Use this URL to cite or link to this record in EThOS: https://ethos.bl.uk/OrderDetails.do?uin=uk.bl.ethos.740919
Title: The clinical epidemiology of acute ischaemic stroke and its long term health economic outcomes
Author: Ganesh, Aravind
ISNI:       0000 0004 7229 9670
Awarding Body: University of Oxford
Current Institution: University of Oxford
Date of Award: 2017
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Abstract:
This thesis examines 5-year clinical and health-economic outcomes of ischaemic stroke, and their relationship to short-term post-stroke disability, as captured by the 3-month modified Rankin Scale (mRS) - the favoured primary outcome measure in acute stroke trials. I use data from the Oxford Vascular Study (recruited 2002-2014), a population-based prospective cohort for which I followed patients in-person and via medical records until 15-May-2017. I demonstrate that 3-month mRS strongly predicts 5-year post-stroke disability and mortality, including in clinically-relevant groups (treatable major strokes, atrial fibrillation-related strokes, and lacunar strokes), reaffirming its use as a trial outcome measure. About one in four patients experience functional recovery between 3-12 months post-stroke, and mortality follow-up beyond 1-year by stroke trials can show translation of early disability gains into lower mortality. Contrary to previously reported apparent sex-differences, I find no evidence of worse outcomes in women after accounting for differences in age and pre-stroke mRS. I find that late recovery between 3-12 months occurs more often in lacunar strokes, supporting the focus of restorative therapies in this group, but highlighting that uncontrolled studies cannot assume that improvements after 3-months are treatment-related. In addition, I demonstrate that like death/disability, outcomes of institutionalization, post-stroke dementia, health/social-care costs, and quality-adjusted life expectancy (QALE) also show meaningful differences with each step up the mRS ladder. Consequently, ordinal analysis of the 3-month mRS (capturing transitions across the scale's range) better predicts long-term outcomes than dichotomous approaches, which also foster high exclusion rates of relevant patient segments from trials owing to their pre-morbid disability. However, the mRS should be weighted in ordinal analyses, as different state transitions carry different implications for long-term outcomes. Using 3-month mRS-stratified data for clinical endpoints, care costs, and QALE, I derive mRS weights that could be used for meaningful ordinal analyses, clinical prognostication, and cost-effectiveness analyses of stroke therapies.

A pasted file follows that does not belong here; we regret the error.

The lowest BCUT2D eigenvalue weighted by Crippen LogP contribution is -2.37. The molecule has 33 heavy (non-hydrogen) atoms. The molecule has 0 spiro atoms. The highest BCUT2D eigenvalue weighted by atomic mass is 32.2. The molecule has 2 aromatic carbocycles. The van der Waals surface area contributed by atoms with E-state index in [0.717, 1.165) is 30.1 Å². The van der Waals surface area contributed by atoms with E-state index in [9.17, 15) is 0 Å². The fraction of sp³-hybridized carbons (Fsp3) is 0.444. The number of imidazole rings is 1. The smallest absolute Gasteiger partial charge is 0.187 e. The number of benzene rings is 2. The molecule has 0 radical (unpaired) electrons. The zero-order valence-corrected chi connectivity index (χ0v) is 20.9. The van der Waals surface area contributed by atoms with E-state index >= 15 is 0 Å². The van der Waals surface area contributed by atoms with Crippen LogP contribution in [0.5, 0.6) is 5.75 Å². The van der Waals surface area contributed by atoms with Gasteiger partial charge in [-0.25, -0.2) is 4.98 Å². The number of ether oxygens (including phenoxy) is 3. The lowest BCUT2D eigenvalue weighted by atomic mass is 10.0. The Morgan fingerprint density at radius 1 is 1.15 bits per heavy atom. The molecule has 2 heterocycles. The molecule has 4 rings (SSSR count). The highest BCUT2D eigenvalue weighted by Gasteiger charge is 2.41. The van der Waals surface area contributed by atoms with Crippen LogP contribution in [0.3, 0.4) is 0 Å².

Supervisor: Rothwell, Peter M. Sponsor: Rhodes Scholarship
Qualification Name: Thesis (Ph.D.) Qualification Level: Doctoral
EThOS ID: uk.bl.ethos.740919  DOI: Not available
Keywords: Epidemiology ; Cerebrovascular disease ; Clinical trials--Design ; Medical economics ; Vascular dementia ; Stroke ; Institutionalization ; Quality of Life ; Dementia ; Modified Rankin Scale ; Lacunar stroke ; Disability ; Ordinal Analysis ; Dichotomous Analysis ; Sex differences ; Mortality ; Recovery
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